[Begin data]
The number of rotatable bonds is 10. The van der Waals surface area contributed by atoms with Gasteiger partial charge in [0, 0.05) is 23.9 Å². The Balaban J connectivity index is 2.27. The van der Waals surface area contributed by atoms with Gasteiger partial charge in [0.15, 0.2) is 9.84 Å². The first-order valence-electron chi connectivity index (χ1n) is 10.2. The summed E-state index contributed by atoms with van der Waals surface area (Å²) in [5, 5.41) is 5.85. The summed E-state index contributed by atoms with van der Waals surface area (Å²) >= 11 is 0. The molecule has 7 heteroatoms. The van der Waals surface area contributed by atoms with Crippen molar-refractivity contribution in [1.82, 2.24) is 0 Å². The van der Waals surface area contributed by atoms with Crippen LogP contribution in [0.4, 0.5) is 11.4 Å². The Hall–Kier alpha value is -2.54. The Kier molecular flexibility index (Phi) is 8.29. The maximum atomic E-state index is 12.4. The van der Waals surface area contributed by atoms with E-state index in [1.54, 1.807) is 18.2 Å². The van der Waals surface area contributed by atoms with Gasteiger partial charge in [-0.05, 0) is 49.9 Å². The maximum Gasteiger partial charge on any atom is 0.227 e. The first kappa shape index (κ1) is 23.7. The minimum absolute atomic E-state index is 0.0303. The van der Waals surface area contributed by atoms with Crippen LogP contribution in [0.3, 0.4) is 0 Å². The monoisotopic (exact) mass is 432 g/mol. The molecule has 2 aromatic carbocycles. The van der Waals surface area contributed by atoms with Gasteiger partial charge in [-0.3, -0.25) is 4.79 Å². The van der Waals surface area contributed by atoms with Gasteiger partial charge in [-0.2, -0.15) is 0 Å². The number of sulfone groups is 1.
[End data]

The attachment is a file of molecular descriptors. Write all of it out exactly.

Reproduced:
The number of rotatable bonds is 10. The van der Waals surface area contributed by atoms with Gasteiger partial charge in [0, 0.05) is 23.9 Å². The Balaban J connectivity index is 2.27. The van der Waals surface area contributed by atoms with Gasteiger partial charge in [0.15, 0.2) is 9.84 Å². The first-order valence-electron chi connectivity index (χ1n) is 10.2. The summed E-state index contributed by atoms with van der Waals surface area (Å²) in [5, 5.41) is 5.85. The summed E-state index contributed by atoms with van der Waals surface area (Å²) >= 11 is 0. The molecule has 7 heteroatoms. The van der Waals surface area contributed by atoms with Crippen molar-refractivity contribution in [1.82, 2.24) is 0 Å². The van der Waals surface area contributed by atoms with Crippen LogP contribution in [0.4, 0.5) is 11.4 Å². The Hall–Kier alpha value is -2.54. The Kier molecular flexibility index (Phi) is 8.29. The maximum atomic E-state index is 12.4. The van der Waals surface area contributed by atoms with E-state index in [1.54, 1.807) is 18.2 Å². The van der Waals surface area contributed by atoms with Gasteiger partial charge in [-0.05, 0) is 49.9 Å². The maximum Gasteiger partial charge on any atom is 0.227 e. The first kappa shape index (κ1) is 23.7. The minimum absolute atomic E-state index is 0.0303. The van der Waals surface area contributed by atoms with Crippen LogP contribution in [0.3, 0.4) is 0 Å². The monoisotopic (exact) mass is 432 g/mol. The molecule has 2 aromatic carbocycles. The van der Waals surface area contributed by atoms with Gasteiger partial charge in [-0.3, -0.25) is 4.79 Å². The van der Waals surface area contributed by atoms with Gasteiger partial charge in [-0.2, -0.15) is 0 Å². The number of sulfone groups is 1.